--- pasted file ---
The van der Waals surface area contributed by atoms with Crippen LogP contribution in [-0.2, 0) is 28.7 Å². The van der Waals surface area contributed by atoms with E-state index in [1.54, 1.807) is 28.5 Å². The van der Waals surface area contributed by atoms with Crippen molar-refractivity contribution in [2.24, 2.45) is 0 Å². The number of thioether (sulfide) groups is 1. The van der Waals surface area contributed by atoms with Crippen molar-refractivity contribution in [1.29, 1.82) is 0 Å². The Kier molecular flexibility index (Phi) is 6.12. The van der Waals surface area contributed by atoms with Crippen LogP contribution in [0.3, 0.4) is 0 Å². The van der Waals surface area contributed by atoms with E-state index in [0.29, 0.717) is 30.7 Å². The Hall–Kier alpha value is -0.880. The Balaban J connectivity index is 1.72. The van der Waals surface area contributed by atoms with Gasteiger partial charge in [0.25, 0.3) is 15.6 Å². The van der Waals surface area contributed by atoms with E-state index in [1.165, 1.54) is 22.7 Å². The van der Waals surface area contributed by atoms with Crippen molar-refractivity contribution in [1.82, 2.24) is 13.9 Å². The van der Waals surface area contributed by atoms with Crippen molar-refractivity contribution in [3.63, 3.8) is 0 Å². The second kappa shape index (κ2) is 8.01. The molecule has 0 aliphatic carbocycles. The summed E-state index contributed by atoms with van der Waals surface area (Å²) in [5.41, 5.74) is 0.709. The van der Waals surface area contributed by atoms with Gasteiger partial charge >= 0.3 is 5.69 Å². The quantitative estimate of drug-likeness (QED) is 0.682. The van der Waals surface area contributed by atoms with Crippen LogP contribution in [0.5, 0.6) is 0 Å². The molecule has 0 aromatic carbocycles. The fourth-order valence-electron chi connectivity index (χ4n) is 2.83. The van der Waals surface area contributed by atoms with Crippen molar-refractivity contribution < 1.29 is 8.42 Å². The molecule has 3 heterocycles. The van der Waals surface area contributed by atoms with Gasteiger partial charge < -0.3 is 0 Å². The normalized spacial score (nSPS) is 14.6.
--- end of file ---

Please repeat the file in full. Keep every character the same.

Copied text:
The van der Waals surface area contributed by atoms with Crippen LogP contribution in [-0.2, 0) is 28.7 Å². The van der Waals surface area contributed by atoms with E-state index in [1.54, 1.807) is 28.5 Å². The van der Waals surface area contributed by atoms with Crippen molar-refractivity contribution in [2.24, 2.45) is 0 Å². The number of thioether (sulfide) groups is 1. The van der Waals surface area contributed by atoms with Crippen molar-refractivity contribution in [1.29, 1.82) is 0 Å². The Kier molecular flexibility index (Phi) is 6.12. The van der Waals surface area contributed by atoms with Crippen LogP contribution in [0.3, 0.4) is 0 Å². The van der Waals surface area contributed by atoms with E-state index in [0.29, 0.717) is 30.7 Å². The Hall–Kier alpha value is -0.880. The Balaban J connectivity index is 1.72. The van der Waals surface area contributed by atoms with Gasteiger partial charge in [0.25, 0.3) is 15.6 Å². The van der Waals surface area contributed by atoms with E-state index in [1.165, 1.54) is 22.7 Å². The van der Waals surface area contributed by atoms with Crippen molar-refractivity contribution in [1.82, 2.24) is 13.9 Å². The van der Waals surface area contributed by atoms with Crippen molar-refractivity contribution in [3.63, 3.8) is 0 Å². The second kappa shape index (κ2) is 8.01. The molecule has 0 aliphatic carbocycles. The summed E-state index contributed by atoms with van der Waals surface area (Å²) in [5.41, 5.74) is 0.709. The van der Waals surface area contributed by atoms with Gasteiger partial charge >= 0.3 is 5.69 Å². The quantitative estimate of drug-likeness (QED) is 0.682. The van der Waals surface area contributed by atoms with Crippen LogP contribution in [0.5, 0.6) is 0 Å². The molecule has 0 aromatic carbocycles. The fourth-order valence-electron chi connectivity index (χ4n) is 2.83. The van der Waals surface area contributed by atoms with Crippen molar-refractivity contribution < 1.29 is 8.42 Å². The molecule has 3 heterocycles. The van der Waals surface area contributed by atoms with Gasteiger partial charge < -0.3 is 0 Å². The normalized spacial score (nSPS) is 14.6.